SEJONG, Dec. 15 (Korea Bizwire) — More South Korean men are taking paternity leave nowadays, but their number still pales in comparison to that of women, data showed Friday.
The data compiled by Statistics Korea showed that the number of male employees getting paternity leave came to 7,616 in 2016, up from 4,872 in 2015, 3,412 in 2014 and 1,402 in 2011.
In comparison, the number of female workers that took maternity leave to care for their children stood at 82,179 in 2016, slightly down from 82,467 in 2015 but up from 73,412 in 2014 and 56,735 in 2011.
The move illustrated the widespread perception in South Korea that women should take care of children.
South Korea has been encouraging paternity leave, including turning the unpaid leave into paid leave in 2001, as part of its efforts to boost South Korea’s low birthrate and ease the burden of child care.
Childbirths in South Korea dropped to a record low last year despite decade-long efforts to tackle the country’s chronically low birthrate.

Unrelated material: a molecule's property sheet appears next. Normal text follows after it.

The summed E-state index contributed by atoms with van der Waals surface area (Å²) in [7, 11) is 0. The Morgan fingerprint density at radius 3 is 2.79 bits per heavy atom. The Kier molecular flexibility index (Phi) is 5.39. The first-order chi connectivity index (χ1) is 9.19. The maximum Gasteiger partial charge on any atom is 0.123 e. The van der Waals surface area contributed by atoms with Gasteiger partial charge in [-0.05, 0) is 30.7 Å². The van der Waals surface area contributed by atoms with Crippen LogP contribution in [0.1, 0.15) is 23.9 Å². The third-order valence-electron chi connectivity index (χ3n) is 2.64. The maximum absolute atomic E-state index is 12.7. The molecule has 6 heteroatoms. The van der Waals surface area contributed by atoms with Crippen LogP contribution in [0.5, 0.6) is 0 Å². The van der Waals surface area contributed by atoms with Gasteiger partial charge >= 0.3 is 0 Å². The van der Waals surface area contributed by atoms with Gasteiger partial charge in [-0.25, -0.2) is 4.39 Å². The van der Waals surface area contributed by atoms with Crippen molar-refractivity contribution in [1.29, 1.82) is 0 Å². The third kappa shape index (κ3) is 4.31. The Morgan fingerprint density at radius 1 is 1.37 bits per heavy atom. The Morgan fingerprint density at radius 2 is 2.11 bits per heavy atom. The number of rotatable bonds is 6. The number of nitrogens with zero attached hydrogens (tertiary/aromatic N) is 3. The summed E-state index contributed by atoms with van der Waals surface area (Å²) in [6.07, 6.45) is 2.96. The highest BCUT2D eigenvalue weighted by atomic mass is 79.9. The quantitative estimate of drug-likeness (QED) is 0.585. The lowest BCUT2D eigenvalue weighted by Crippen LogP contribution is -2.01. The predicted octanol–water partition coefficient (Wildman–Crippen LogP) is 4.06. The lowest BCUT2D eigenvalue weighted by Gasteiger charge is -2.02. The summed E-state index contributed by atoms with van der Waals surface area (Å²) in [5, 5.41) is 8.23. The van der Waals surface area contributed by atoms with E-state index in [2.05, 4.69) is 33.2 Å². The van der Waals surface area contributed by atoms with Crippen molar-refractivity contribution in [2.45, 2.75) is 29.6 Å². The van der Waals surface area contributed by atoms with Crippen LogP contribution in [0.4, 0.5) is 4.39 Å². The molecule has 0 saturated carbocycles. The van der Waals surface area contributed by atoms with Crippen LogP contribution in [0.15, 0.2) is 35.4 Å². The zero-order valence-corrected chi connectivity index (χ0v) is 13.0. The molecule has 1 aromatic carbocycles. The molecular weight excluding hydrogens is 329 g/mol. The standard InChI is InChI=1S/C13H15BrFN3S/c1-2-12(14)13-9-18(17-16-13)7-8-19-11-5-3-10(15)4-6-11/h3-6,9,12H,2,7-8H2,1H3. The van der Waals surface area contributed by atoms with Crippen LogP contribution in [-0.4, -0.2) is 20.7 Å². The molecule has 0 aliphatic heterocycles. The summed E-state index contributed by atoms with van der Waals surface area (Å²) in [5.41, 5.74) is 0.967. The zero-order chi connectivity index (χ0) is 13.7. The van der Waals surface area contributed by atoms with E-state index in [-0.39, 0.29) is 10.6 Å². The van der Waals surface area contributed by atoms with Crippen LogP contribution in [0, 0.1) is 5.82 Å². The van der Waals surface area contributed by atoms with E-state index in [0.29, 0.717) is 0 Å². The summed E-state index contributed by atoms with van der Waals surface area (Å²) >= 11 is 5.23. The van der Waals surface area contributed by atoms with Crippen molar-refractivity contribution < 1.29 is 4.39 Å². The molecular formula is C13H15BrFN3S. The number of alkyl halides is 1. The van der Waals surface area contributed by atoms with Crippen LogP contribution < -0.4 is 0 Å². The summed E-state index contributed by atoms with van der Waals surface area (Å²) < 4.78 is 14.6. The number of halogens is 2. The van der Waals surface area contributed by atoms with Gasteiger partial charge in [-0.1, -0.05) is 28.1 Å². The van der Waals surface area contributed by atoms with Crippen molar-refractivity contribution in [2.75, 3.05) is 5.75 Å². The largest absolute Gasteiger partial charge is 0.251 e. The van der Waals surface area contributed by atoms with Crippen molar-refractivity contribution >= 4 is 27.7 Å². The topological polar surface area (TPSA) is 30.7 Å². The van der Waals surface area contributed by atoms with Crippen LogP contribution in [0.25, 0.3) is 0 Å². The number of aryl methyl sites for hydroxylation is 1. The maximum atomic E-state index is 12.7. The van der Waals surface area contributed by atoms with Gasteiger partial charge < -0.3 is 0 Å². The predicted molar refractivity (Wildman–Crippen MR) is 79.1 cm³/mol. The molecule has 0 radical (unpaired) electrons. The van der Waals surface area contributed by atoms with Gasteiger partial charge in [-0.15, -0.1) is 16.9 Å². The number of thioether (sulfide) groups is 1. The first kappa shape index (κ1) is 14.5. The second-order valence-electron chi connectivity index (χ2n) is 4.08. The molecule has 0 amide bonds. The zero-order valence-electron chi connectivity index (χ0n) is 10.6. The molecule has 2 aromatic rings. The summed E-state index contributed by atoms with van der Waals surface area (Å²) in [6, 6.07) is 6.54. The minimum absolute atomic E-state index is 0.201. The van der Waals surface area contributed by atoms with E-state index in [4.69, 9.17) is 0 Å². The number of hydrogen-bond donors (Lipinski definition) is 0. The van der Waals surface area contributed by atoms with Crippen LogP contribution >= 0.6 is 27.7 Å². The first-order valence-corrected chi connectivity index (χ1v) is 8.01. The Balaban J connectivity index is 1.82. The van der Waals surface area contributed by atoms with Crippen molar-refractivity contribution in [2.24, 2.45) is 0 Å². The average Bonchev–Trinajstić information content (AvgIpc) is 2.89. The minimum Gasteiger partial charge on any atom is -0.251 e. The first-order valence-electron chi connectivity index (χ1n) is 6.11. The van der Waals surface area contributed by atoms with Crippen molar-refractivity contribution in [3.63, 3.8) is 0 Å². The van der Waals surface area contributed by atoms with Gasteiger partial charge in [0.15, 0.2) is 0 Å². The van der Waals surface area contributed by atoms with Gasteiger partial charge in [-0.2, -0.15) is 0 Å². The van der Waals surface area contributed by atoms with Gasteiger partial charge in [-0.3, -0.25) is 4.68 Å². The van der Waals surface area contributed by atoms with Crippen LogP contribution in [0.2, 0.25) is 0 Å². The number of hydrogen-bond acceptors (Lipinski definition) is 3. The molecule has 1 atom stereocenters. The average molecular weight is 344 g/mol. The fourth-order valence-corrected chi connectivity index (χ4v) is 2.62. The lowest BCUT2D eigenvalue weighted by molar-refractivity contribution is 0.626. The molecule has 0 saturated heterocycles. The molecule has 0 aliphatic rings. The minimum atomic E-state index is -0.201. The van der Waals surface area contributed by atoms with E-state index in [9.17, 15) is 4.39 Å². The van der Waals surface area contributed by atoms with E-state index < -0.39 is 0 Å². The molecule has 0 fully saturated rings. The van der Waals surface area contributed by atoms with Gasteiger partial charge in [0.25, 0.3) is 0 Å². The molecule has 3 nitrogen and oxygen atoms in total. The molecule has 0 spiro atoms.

The number of babies born in 2016 reached 406,300, down 7.3 percent, or 32,100, from a year earlier, according to the data.
The figure marked the lowest number of newborns since 1970, when the statistics agency started to compile such data.
The statistics office said the ratio of employees who work in the same companies after either paternity or maternity leave came to 75.5 percent in 2015, down from 76.4 percent in 2014. But the 2015 reading is higher than the 71.2 percent in 2012 and the 67.6 percent in 2010.
The ratio has been on the rise as South Korea has pushed to bring stay-at-home moms back to work in recent years.
The statistics office said 46.3 percent of more than 5.51 million married women quit their jobs in 2016 due mainly to marriages, pregnancy and childbirth.
South Korea’s female labor participation is among the lowest in the world as many women leave work to take care of kids.
The data showed that male employees worked an average 45.4 hours a week last year, down 36 minutes from a year earlier, with the corresponding figure for female workers being 39.7 hours, also down 42 minutes.
The average working hours a month totaled 176.9 hours last year, down 14.3 hours from a decade ago, with workers’ monthly overtime falling 4.4 hours to 12.7 hours, the data showed.